Documentary 'Assassins' tells the strange story of the murder of Kim Jong Un's half-brother
Nearly four years after the assassination of North Korean leader Kim Jong Un's estranged half-brother, Kim Jong Nam, a new documentary seeks to shed light on the brazen airport murder and the involvement of the two young women accused of carrying it out.
REUTERS: Nearly four years after the assassination of North Korean leader Kim Jong Un's estranged half-brother, Kim Jong Nam, a new documentary seeks to shed light on the brazen airport murder and the involvement of the two young women accused of carrying it out.
Kim Jong Nam's killing https://www.reuters.com/article/us-northkorea-malaysia-kim-murder/murder-at-the-airport-the-brazen-attack-on-kim-jong-nam-idUSKCN1RD185 at Malaysia's Kuala Lumpur International Airport in February 2017 was caught on grainy CCTV footage broadcast worldwide, yet many details still remain a mystery. (https://reut.rs/2KWDB8f)
U.S. director Ryan White spent 2-1/2 years investigating the case for "Assassins," which will be released in cinemas and digitally on demand on Friday.
The film focuses on the two women - Indonesian Siti Aisyah and Vietnamese Doan Thi Huong - who were charged with poisoning Kim by smearing his face with the banned chemical weapon VX and had at one point faced a mandatory death penalty in Malaysia.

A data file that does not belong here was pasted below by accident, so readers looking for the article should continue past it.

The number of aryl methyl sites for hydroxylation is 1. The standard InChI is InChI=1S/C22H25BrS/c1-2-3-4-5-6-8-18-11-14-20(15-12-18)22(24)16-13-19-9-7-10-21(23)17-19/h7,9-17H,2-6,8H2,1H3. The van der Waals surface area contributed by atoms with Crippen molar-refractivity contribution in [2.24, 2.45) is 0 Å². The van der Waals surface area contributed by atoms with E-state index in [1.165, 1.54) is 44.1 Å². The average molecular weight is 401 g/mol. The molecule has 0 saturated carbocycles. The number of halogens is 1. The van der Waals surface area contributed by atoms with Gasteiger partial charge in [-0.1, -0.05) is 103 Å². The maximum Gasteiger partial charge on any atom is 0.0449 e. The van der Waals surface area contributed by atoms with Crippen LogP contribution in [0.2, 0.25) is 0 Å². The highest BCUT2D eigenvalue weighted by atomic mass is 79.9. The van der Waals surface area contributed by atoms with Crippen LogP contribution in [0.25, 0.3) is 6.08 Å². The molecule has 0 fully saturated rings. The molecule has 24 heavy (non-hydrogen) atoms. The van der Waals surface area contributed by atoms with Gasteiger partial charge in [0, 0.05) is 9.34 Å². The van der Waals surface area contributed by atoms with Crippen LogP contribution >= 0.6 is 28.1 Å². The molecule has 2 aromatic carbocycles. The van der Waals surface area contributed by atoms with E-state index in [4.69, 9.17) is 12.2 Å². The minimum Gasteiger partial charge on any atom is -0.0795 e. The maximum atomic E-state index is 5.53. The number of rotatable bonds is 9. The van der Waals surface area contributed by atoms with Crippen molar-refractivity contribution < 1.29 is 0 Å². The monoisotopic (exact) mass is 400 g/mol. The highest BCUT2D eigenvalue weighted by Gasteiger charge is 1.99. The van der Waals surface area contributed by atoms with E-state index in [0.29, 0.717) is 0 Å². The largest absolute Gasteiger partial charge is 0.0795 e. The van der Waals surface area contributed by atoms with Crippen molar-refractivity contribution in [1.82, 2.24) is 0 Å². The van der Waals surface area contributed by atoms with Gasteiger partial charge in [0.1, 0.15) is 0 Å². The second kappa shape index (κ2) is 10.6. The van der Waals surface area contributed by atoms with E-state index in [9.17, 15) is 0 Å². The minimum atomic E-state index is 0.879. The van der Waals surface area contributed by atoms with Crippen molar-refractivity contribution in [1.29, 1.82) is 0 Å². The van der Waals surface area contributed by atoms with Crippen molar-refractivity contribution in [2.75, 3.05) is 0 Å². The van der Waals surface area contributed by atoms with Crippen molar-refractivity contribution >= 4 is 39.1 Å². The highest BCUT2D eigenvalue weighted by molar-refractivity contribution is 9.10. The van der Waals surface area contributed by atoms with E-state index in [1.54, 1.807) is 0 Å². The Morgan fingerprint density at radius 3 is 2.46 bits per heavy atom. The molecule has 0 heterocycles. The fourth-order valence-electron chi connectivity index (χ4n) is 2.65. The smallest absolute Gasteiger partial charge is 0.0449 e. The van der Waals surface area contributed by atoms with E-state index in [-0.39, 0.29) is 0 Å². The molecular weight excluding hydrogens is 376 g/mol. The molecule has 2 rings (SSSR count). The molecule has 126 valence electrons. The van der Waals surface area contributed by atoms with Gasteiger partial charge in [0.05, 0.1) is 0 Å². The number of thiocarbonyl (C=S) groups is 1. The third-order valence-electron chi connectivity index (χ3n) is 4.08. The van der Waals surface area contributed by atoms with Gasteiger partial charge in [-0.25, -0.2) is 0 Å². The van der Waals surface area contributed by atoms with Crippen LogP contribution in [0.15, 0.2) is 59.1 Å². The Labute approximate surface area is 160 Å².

Defense lawyers maintained they were pawns in an assassination orchestrated by North Korean agents. The women said they thought they were part of a reality prank show and did not know they were poisoning Kim.
Siti was freed in March 2019 after a Malaysian court dropped charges against her. Prosecutors dropped a murder charge against Huong, who pleaded guilty to a lesser charge of causing harm using dangerous means, and she went free the following May.
South Korean and U.S. officials have said the North Korean regime had ordered the assassination of Kim, who had criticized his family's dynastic rule. Pyongyang has denied the allegation.
For "Assassins," White's extensive research included travel to Vietnam, Indonesia and Malaysia. But he said hearing from the women themselves was the most crucial factor in finding the reality behind the headlines.
Doan and Aisyah were shown the documentary earlier this week, and while the film got their blessing, Doan expressed regret over some scenes, White said.
"Her first reaction ... was, 'I wish I hadn't smiled so much,'" he said, referring to scenes showing the return to Vietnam of Doan, who White said became a target for vitriol on social media and has "retreated into her shell a lot more."
"They're both lovely and thankfully survived this experience, but I think their lives will never be the same, unfortunately," he said.
(Reporting by Hanna Ratala; Writing by Jonathan Oatis; Editing by Rosalba O'Brien)